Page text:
Stop “feeding” your users

But the longer I’ve spent working on Shopify Home, the more I’ve realized that feeds create user experience problems too. Machine learning is evolving and becoming more powerful everyday, but the way we design machine learning interfaces is stuck in 2006 — the year Facebook first launched News Feed.Stop “feeding” your users

I love this approach and Gillian’s critical thinking. Feeds are, in most cases, broken experiences. Companies throw money and resources at developing the “perfect algorithm” and most users (Instagram, Twitter to name a few) just want their ordered, chronological order back.

This overload means it now makes little sense to ask for the ‘chronological feed’ back. If you have 1,500 or 3,000 items a day, then the chronological feed is actually just the items you can be bothered to scroll through before giving up, which can only be 10% or 20% of what’s actually there. This will be sorted by no logical order at all except whether your friends happened to post them within the last hour. It’s not so much chronological in any useful sense as a random sample, where the randomizer is simply whatever time you yourself happen to open the app. ’What did any of the 300 people that I friended in the last 5 years post between 16:32 and 17:03?’ Meanwhile, giving us detailed manual controls and filters makes little more sense - the entire history of the tech industry tells us that actual normal people would never use them, even if they worked. People don’t file.The death of the newsfeed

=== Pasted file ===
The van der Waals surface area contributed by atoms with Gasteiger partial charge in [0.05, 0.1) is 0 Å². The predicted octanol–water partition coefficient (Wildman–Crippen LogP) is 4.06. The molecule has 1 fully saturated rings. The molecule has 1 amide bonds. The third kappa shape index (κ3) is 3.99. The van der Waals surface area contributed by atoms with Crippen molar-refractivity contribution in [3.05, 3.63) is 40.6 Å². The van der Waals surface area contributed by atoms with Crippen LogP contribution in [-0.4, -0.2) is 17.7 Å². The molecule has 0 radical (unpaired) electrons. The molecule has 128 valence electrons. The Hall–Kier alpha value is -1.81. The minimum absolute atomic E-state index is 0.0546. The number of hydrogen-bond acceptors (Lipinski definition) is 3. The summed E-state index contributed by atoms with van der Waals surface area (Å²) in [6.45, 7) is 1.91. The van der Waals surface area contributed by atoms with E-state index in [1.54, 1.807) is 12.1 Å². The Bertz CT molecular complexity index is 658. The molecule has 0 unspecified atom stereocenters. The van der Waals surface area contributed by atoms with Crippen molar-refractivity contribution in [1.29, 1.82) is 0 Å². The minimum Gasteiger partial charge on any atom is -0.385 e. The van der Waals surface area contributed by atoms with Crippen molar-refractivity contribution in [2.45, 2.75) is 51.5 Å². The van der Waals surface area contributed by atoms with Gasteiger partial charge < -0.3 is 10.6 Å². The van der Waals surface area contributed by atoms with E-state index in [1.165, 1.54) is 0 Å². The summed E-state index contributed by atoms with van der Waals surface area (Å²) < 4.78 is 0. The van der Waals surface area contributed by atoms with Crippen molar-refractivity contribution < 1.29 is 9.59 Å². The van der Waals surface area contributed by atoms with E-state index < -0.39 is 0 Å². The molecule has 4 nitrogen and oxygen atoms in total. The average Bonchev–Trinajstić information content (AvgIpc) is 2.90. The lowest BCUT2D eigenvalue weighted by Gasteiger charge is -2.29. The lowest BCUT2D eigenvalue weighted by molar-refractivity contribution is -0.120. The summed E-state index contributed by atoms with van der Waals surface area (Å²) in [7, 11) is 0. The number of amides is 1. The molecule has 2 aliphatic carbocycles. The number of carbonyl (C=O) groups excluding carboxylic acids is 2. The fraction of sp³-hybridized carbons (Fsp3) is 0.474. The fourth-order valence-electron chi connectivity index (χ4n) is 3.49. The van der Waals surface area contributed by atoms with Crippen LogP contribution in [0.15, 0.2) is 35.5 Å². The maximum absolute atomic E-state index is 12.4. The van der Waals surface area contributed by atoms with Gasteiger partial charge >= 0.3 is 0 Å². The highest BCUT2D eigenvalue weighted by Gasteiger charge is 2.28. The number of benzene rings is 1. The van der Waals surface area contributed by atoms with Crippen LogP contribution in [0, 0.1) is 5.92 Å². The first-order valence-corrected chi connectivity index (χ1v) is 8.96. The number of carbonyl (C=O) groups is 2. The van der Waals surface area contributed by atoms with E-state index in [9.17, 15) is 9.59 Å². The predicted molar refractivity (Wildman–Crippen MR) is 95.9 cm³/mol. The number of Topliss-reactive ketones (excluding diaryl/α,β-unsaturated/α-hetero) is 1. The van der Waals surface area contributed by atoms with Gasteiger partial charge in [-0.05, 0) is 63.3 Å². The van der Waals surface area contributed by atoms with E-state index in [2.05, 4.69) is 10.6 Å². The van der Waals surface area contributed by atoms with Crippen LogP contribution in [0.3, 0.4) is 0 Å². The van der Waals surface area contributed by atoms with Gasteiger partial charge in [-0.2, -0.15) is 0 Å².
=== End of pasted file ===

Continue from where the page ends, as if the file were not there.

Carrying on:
I’ve taken a different approach on Instagram and to some extent Twitter (though I think their feed is the best of the three) - I simply unfriend people that clog up my feed. I have some people (even family members) that post so much content that it clogs my feed. Whenever I want to find out what they’ve been up to, I simply search for their name and have a look at their latest posts (note that this is only possible if they have an open account).

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